Just as Presidents Day weekend kicked off, special counsel Robert Mueller indicted the Russian organization Internet Research Agency and 13 Russian nationals for interfering in the 2016 presidential election. The fact that Russia meddled in one of our most treasured democratic processes isn’t a revelation—it’s been well-known and confirmed that Russia waged information warfare on the American public to influence our voting behavior.
But the new indictment gave new detail about how Russia brought online an old tactic it has long depended upon: good ol’ fashioned racism. Russia used the U.S. history of racial oppression and its persistent challenges with systemic racism to manipulate (or at least attempt to manipulate) Americans’ electoral choices. And this wasn’t a simple add-on tactic to a larger influence operation. Rather, it’s in keeping with several decades of Russian efforts to use the United States’ treatment of its black citizens as a counterpoint to the American narrative of freedom and equality. The major difference today is that social media marketing allows Russia to do with efficiency and scale what it could never do with Cold War–era print and radio propaganda.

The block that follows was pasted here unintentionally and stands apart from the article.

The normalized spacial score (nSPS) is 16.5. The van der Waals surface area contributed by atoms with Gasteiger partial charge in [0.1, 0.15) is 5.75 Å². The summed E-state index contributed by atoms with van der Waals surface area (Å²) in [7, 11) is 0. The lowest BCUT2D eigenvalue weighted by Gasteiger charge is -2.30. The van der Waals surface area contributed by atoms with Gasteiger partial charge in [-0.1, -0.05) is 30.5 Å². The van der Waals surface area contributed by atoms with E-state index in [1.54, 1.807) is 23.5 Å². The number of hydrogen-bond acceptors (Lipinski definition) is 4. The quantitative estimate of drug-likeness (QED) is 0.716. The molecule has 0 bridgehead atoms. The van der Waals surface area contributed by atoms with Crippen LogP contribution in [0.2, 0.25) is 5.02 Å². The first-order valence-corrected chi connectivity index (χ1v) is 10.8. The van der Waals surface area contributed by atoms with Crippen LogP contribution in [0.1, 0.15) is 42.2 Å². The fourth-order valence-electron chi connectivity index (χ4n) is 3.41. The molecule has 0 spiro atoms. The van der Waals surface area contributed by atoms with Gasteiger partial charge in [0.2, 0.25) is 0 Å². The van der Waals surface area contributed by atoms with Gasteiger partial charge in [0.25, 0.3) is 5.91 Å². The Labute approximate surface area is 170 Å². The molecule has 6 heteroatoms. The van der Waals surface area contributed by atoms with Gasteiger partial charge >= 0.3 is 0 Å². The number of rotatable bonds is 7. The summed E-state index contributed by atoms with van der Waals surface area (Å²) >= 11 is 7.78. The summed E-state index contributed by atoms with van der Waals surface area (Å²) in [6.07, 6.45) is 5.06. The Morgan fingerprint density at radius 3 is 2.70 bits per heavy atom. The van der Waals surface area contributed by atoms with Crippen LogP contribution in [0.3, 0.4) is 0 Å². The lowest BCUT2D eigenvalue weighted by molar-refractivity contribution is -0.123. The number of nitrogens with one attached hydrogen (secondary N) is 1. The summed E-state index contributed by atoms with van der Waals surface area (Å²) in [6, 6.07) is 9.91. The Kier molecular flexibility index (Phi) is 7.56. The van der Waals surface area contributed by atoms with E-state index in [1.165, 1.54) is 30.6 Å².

In other words, fanning the flames of America’s racial tensions is as Russian as vodka and blini.
In the 1930s, whenever the United States would criticize the Soviets’ human rights record or civil liberties issues, they’d simply respond, “And you are lynching Negroes.” Soviet media routinely covered racial violence in America throughout the mid-20th century. In 1946, for example, a Russian newspaper reported the beating and torture of a black veteran in Louisiana and the “bestial mobbing” of four black men in Georgia by white mobs who went unpunished. These sorts of tactics were employed through the 1980s when the Soviets aired The Man From Fifth Avenue, a scathing documentary portraying the United States as a society rife with racism, homelessness, and economic inequality through the lens of life in New York City. And they continue today.